Ecoat Over Welds
Why does the electrocoat material not cover the entire weld area?
Q. We manufacture steel assemblies for our customer. We weld the components using high-deposition rods, and the assemblies are then sent to a nearby coater that paints the assemblies with some type of electrocoat, which I believe is epoxy. The electrocoat material does not cover the entire weld area, and in some cases there are some pinholes. When I ask my supplier about it, they say this condition is normal. Can you tell me why they consider this to be normal? Is there any solution? —A.V.
A. Electrocoating over welds can be a challenge. Conventional cleaners employed during the electrocoating process are designed to remove rust preservatives and organic soils, but they are not capable of removing the oxides deposits and silicon (Si) spots typically found in and around welding areas.
Welds require some type of mechanical abrasion/cleaning or an acid pickling stage incorporated in-line prior to electrocoating to remove the inorganic oxides and prepare the surface for phosphating and electrocoat.
The extreme temperature necessary to produce the welding fusion creates a metal oxide layer on the weld and the surrounding areas of the substrates. This area is called the heat affected area (HAA) and is characterized by visually displaying dark smutted areas accompanied by discoloration, color variation, dulling or streaking.
The highly inorganic metal oxides are characterized by being chemically unreactive and electrically non-conductive with compositions varying with type of welding rod, welding temperature, surface quality and application environment. Oftentimes, the welding process takes place without pre-washing the substrates to remove working oils and lubricants prior to welding. Under high heat exposures during the welding process, these oils and lubricants are burned on to the surface of the substrate and leave behind highly oxidized organic and inorganic residues all around the heat-affected areas.
Weld spatter, the small metal particles expelled during arc and gas welding, can also fuse and embed onto the substrate. If not removed, they can be difficult to electrocoat completely and later on become nucleation sites for corrosion blisters that can lead to early corrosion.
Also, the high heat exposure during the welding process allows any silicon present in the chemical structure of the steel to diffuse and harden on the weld surface, creating silicon spots characterized by a yellowish color and non-conductivity.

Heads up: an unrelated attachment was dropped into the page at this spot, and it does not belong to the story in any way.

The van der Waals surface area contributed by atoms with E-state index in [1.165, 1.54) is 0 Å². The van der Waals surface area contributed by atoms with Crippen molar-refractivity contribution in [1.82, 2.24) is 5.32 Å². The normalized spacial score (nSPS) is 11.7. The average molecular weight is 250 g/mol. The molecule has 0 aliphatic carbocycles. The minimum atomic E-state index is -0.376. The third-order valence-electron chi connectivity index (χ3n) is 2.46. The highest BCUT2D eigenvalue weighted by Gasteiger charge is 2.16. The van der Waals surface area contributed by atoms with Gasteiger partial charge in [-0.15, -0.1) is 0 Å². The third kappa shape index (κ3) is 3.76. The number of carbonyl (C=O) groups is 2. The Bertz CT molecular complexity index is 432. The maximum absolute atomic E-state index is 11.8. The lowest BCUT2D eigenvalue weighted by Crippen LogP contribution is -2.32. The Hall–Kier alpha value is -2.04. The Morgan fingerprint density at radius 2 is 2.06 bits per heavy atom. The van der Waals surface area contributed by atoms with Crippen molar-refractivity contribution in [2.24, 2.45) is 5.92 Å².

Heat generated during welding can also change the physical and chemical properties of the substrate surface and affect how the surface accepts cleaning, phosphating, and electrocoating as the high temperature can cause solidification and hardening of the substrate. When the surface is hardened, there is less metal porosity for the zinc phosphate pretreatment to provide additional physical and mechanical adhesion.
Without a clean, bare, conductive steel substrate present in welded areas, there is no guarantee that phosphate deposition will be present or that a good phosphate coating will even occur.
Defects typically seen in or around welded areas include: large void areas showing bare substrate or sporadic electrocoat film; pinholes in the electrocoat film; and low electrocoat film thickness with a greenish olive look instead of the typical black electrocoat.
Analyses have shown three typical potential root causes for these welding defects: oxides present in the defect area (highly oxidized hydrocarbons adhering to the welded area); incrustations of weld splatter (anti-splatter materials present on and around the weld area); and silicon spots.
How do you measure the surface area of a threaded fastener? How much coating would you put on it? How thick of a coating? What about non-threaded fasteners? The U.S. Department of Agriculture’s Forest Service, of all people, may have come up with the solution for those pondering how to coat sometimes-difficult small pieces using computer imaging and software to compute the area.
This paper is a peer-reviewed and edited version of a presentation delivered at NASF SUR/FIN 2012 in Las Vegas, Nev., on June 12, 2012.
This paper is a peer-reviewed and edited version of a presentation delivered at NASF SUR/FIN 2012 in Las Vegas, Nev., on June 13, 2012.